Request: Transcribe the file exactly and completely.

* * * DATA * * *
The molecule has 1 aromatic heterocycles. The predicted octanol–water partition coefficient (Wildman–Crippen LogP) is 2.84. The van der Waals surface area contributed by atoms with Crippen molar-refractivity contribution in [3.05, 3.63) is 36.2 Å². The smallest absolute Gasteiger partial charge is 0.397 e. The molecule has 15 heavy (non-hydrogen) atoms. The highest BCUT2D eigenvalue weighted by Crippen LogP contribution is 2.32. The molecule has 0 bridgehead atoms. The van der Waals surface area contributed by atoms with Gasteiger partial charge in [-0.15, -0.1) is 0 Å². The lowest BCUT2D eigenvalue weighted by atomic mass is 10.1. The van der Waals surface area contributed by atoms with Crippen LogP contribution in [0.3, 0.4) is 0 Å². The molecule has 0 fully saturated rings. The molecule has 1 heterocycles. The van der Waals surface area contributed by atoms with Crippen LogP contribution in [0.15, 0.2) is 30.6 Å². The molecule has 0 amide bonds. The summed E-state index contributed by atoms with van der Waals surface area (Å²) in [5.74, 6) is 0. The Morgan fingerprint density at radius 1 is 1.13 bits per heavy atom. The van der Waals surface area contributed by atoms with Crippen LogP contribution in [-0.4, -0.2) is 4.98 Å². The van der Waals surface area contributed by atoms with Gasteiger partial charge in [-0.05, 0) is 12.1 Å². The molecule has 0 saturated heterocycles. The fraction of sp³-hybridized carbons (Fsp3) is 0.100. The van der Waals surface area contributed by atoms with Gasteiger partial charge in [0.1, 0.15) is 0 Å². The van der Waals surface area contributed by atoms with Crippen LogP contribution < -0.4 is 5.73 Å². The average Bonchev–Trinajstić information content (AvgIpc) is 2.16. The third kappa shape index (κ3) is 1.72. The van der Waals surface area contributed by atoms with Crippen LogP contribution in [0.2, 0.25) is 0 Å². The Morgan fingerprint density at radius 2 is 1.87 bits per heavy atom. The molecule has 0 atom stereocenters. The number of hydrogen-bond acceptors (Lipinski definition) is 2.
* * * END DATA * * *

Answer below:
The molecule has 1 aromatic heterocycles. The predicted octanol–water partition coefficient (Wildman–Crippen LogP) is 2.84. The van der Waals surface area contributed by atoms with Crippen molar-refractivity contribution in [3.05, 3.63) is 36.2 Å². The smallest absolute Gasteiger partial charge is 0.397 e. The molecule has 15 heavy (non-hydrogen) atoms. The highest BCUT2D eigenvalue weighted by Crippen LogP contribution is 2.32. The molecule has 0 bridgehead atoms. The van der Waals surface area contributed by atoms with Gasteiger partial charge in [-0.15, -0.1) is 0 Å². The lowest BCUT2D eigenvalue weighted by atomic mass is 10.1. The van der Waals surface area contributed by atoms with Crippen LogP contribution in [0.3, 0.4) is 0 Å². The molecule has 0 fully saturated rings. The molecule has 1 heterocycles. The van der Waals surface area contributed by atoms with Crippen LogP contribution in [0.15, 0.2) is 30.6 Å². The molecule has 0 amide bonds. The summed E-state index contributed by atoms with van der Waals surface area (Å²) in [5.74, 6) is 0. The Morgan fingerprint density at radius 1 is 1.13 bits per heavy atom. The van der Waals surface area contributed by atoms with Crippen LogP contribution in [-0.4, -0.2) is 4.98 Å². The van der Waals surface area contributed by atoms with Gasteiger partial charge in [-0.05, 0) is 12.1 Å². The molecule has 0 saturated heterocycles. The fraction of sp³-hybridized carbons (Fsp3) is 0.100. The van der Waals surface area contributed by atoms with Gasteiger partial charge in [0.1, 0.15) is 0 Å². The van der Waals surface area contributed by atoms with Crippen LogP contribution < -0.4 is 5.73 Å². The average Bonchev–Trinajstić information content (AvgIpc) is 2.16. The third kappa shape index (κ3) is 1.72. The van der Waals surface area contributed by atoms with Crippen LogP contribution in [0.2, 0.25) is 0 Å². The Morgan fingerprint density at radius 2 is 1.87 bits per heavy atom. The molecule has 0 atom stereocenters. The number of hydrogen-bond acceptors (Lipinski definition) is 2.